Even though this spear phishing scam directed at UD is not the strongest one we’ve seen lately, we know that at least one of you will click the link and surrender your UD credentials to the miscreants who sent this email.

Grammar and spelling mistakes, sender NOT from UD, off-campus link.... It all adds up to a phishing scam.

Grammar and spelling mistakes, sender NOT from UD, off-campus link…. It all adds up to a phishing scam.

How can you tell this email message is a scam?

  • Why would a message about your UD email account allegedly be sent from someone in Belgium?
  • The first line of the message contains two typos: “univerisity” [sic] and “it’s” [sic – “Its” is the possessive–no apostrophe.].
  • The second paragraph contains a link to “FOLLOW HERE” [sic] that would take you to a link allegedly housed in the Tokelau region of New Zealand (.tk). True, the scammer put some UD sounding things in the URL, but when you receive email about account maintenance, you should only trust URLs whose hostname (the part after the http:// portion of the URL) ends in udel.edu (e.g., http://www1.udel.edu).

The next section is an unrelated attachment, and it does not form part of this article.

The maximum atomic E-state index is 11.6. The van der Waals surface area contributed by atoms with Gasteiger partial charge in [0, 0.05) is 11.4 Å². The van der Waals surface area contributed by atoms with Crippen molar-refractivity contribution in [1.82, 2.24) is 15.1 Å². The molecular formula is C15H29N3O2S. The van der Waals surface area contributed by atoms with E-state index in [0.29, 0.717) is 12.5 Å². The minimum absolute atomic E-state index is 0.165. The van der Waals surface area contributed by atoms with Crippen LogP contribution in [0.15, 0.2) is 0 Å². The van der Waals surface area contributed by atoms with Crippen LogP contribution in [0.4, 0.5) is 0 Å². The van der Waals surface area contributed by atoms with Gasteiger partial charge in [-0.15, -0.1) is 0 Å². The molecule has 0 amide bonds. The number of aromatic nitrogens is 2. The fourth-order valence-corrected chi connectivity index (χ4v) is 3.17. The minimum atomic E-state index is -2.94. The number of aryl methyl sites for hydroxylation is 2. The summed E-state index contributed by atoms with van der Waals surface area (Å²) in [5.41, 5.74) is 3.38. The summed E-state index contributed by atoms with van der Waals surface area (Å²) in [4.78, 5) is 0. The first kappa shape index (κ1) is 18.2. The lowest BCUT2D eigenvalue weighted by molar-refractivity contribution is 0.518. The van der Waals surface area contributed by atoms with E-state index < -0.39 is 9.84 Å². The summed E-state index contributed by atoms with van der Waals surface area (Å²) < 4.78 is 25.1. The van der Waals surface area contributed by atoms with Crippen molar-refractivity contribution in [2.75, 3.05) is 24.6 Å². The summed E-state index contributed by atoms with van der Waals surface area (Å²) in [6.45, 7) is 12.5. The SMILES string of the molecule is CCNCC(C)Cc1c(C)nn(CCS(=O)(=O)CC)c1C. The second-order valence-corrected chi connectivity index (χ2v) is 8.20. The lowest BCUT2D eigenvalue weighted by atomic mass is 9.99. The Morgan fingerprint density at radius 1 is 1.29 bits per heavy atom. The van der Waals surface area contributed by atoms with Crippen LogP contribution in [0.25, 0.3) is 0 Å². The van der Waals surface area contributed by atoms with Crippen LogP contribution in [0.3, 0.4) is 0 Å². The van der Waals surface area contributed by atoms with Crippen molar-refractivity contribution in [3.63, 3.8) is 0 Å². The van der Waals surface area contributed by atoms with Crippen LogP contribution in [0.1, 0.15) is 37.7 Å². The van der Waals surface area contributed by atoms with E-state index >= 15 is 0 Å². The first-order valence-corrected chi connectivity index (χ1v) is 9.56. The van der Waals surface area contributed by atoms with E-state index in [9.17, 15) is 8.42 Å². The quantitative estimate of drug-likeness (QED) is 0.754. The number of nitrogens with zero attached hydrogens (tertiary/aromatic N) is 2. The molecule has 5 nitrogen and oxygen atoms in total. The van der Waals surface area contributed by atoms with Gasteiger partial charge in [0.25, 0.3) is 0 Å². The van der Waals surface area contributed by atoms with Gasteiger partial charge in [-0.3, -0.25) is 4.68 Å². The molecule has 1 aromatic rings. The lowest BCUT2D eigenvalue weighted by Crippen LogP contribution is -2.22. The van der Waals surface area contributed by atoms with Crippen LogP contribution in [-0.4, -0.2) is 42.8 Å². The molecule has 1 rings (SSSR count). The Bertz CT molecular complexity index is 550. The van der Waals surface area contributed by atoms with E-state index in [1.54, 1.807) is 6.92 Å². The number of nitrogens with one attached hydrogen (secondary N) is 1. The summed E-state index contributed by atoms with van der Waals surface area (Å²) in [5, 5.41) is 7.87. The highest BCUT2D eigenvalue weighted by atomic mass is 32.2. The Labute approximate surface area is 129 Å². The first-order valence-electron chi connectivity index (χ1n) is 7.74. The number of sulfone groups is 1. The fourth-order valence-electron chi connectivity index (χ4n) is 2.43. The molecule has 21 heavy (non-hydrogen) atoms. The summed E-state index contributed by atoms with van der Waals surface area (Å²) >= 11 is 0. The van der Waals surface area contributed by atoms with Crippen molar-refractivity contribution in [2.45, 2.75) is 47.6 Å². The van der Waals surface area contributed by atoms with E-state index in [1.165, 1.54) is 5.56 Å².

• The third paragraph has nothing to do with the first two. It’s techy-sounding gobbledy-gook aimed at intimidating you into clicking the link.
  • The message contains a copyright notice–it must be legit! NO! Legitimate messages from the University will contain links to UDaily articles or web pages to help the recipient verify the message. And they should also include contact information you can use to verify the authenticity of a message. In short, tacking on a copyright notice does not legitimize an email scam.

Always be suspicious of email that includes a link to verify or change a feature of your UD account. Check the URL. Contact the your college or departmental IT staff or the IT Support Center, consult@udel.edu or (302) 831-6000, if you are unsure. And, as always…

Think B4 U Click!